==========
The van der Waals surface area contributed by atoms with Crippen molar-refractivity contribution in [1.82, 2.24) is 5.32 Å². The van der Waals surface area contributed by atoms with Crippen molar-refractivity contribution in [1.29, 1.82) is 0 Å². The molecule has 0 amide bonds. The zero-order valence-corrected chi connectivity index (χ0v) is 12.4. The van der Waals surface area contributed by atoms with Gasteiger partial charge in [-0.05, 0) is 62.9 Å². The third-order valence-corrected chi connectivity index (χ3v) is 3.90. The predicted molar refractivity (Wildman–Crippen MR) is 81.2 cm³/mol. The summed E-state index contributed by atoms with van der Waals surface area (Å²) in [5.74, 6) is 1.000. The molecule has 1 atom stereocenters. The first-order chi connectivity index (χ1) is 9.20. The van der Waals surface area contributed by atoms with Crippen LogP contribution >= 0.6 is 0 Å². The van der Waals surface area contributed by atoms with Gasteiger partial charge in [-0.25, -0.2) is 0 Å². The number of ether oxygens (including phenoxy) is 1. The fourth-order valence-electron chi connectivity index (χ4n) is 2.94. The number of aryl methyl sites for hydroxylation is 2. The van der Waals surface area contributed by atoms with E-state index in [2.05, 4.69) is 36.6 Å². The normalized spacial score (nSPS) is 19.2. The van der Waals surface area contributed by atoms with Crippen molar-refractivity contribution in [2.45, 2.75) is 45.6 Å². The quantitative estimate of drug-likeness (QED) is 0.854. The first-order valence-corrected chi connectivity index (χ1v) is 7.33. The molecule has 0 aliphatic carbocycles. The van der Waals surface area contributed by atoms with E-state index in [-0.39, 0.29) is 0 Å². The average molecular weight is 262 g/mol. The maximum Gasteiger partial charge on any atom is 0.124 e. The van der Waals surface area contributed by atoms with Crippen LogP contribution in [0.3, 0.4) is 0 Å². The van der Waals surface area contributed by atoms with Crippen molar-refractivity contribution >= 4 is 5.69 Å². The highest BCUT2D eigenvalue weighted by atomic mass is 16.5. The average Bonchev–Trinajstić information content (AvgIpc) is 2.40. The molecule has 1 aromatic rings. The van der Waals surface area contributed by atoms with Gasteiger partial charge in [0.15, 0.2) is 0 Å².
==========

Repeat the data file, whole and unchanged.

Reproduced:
The van der Waals surface area contributed by atoms with Crippen molar-refractivity contribution in [1.82, 2.24) is 5.32 Å². The van der Waals surface area contributed by atoms with Crippen molar-refractivity contribution in [1.29, 1.82) is 0 Å². The molecule has 0 amide bonds. The zero-order valence-corrected chi connectivity index (χ0v) is 12.4. The van der Waals surface area contributed by atoms with Gasteiger partial charge in [-0.05, 0) is 62.9 Å². The third-order valence-corrected chi connectivity index (χ3v) is 3.90. The predicted molar refractivity (Wildman–Crippen MR) is 81.2 cm³/mol. The summed E-state index contributed by atoms with van der Waals surface area (Å²) in [5.74, 6) is 1.000. The molecule has 1 atom stereocenters. The first-order chi connectivity index (χ1) is 9.20. The van der Waals surface area contributed by atoms with Crippen LogP contribution >= 0.6 is 0 Å². The van der Waals surface area contributed by atoms with Gasteiger partial charge in [-0.25, -0.2) is 0 Å². The number of ether oxygens (including phenoxy) is 1. The fourth-order valence-electron chi connectivity index (χ4n) is 2.94. The number of aryl methyl sites for hydroxylation is 2. The van der Waals surface area contributed by atoms with E-state index in [2.05, 4.69) is 36.6 Å². The normalized spacial score (nSPS) is 19.2. The van der Waals surface area contributed by atoms with Crippen molar-refractivity contribution in [2.45, 2.75) is 45.6 Å². The quantitative estimate of drug-likeness (QED) is 0.854. The first-order valence-corrected chi connectivity index (χ1v) is 7.33. The molecule has 0 aliphatic carbocycles. The van der Waals surface area contributed by atoms with E-state index in [-0.39, 0.29) is 0 Å². The average molecular weight is 262 g/mol. The maximum Gasteiger partial charge on any atom is 0.124 e. The van der Waals surface area contributed by atoms with Crippen LogP contribution in [0.3, 0.4) is 0 Å². The van der Waals surface area contributed by atoms with Crippen molar-refractivity contribution >= 4 is 5.69 Å². The highest BCUT2D eigenvalue weighted by atomic mass is 16.5. The average Bonchev–Trinajstić information content (AvgIpc) is 2.40. The molecule has 1 aromatic rings. The van der Waals surface area contributed by atoms with Gasteiger partial charge in [0.15, 0.2) is 0 Å².